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Hill of Tara What is it? The Hill of Tara, near Navan, Co Meath, is a limestone ridge that holds a wealth of historic detail in its mounds and earthworks.

It was the seat of the high kings of Ireland, making it the most important centre of political and religious power in pre-Christian Ireland. Here the five roads of ancient Ireland converged; from the top you can understand its strategic position better, as you can see up to 12 counties.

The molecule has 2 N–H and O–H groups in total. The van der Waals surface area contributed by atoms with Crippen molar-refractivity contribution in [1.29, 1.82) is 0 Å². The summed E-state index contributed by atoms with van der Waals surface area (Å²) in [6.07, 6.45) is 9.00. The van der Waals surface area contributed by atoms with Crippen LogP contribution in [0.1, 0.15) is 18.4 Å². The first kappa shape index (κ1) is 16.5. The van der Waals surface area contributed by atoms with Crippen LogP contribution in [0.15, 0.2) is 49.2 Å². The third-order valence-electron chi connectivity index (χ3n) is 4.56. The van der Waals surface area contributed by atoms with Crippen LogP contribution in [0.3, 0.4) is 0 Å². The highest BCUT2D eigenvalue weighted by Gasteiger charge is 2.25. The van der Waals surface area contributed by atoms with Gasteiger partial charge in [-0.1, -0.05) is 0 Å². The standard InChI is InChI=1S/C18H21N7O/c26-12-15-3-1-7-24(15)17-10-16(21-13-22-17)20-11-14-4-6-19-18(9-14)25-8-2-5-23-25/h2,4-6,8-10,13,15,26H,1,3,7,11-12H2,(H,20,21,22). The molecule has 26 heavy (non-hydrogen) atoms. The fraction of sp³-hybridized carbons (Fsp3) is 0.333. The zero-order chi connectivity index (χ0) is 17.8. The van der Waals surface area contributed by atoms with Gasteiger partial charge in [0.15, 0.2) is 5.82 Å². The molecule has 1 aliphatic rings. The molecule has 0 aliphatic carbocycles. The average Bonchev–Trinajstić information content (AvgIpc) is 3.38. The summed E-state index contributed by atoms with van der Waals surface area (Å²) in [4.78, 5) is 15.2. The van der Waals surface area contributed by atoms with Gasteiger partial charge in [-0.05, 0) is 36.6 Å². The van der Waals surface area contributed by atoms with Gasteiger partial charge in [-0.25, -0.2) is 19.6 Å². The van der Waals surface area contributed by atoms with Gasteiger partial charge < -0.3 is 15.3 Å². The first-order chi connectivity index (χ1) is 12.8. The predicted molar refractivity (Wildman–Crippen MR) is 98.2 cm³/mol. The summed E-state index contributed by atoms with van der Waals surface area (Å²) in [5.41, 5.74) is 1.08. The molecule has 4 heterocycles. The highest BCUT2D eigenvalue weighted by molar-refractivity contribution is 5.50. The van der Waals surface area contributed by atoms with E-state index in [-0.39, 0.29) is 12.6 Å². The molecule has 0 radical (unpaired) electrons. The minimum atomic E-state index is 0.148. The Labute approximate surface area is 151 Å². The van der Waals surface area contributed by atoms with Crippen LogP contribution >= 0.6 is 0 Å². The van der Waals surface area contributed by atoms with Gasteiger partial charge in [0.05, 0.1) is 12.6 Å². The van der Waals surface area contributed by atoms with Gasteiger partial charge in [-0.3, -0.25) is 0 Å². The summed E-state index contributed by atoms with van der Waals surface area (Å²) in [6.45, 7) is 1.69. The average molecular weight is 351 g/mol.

Why visit? If you don’t like the parades on St Patrick’s Day, it’s the perfect place to go for a sense of history, fresh air and open space. The most important thing to take with you (apart from warm and waterproof clothing) is an interest in how people lived thousands of years ago. Thirty monuments are visible on the hill itself, with more than 100 others underground. The most significant ones include the 5,000-year-old passage tomb called the Mound of the Hostages, which was a burial ground and pagan sanctuary for 1,500 years. The Fort of the Kings, or Royal Enclosure, is an Iron Age hill fort where enthronements and other ceremonies took place. The Hill of Tara was also the location for Daniel O’Connell’s last Monster Meeting, in 1843, at which he campaigned for home rule and repeal of the Act of Union....

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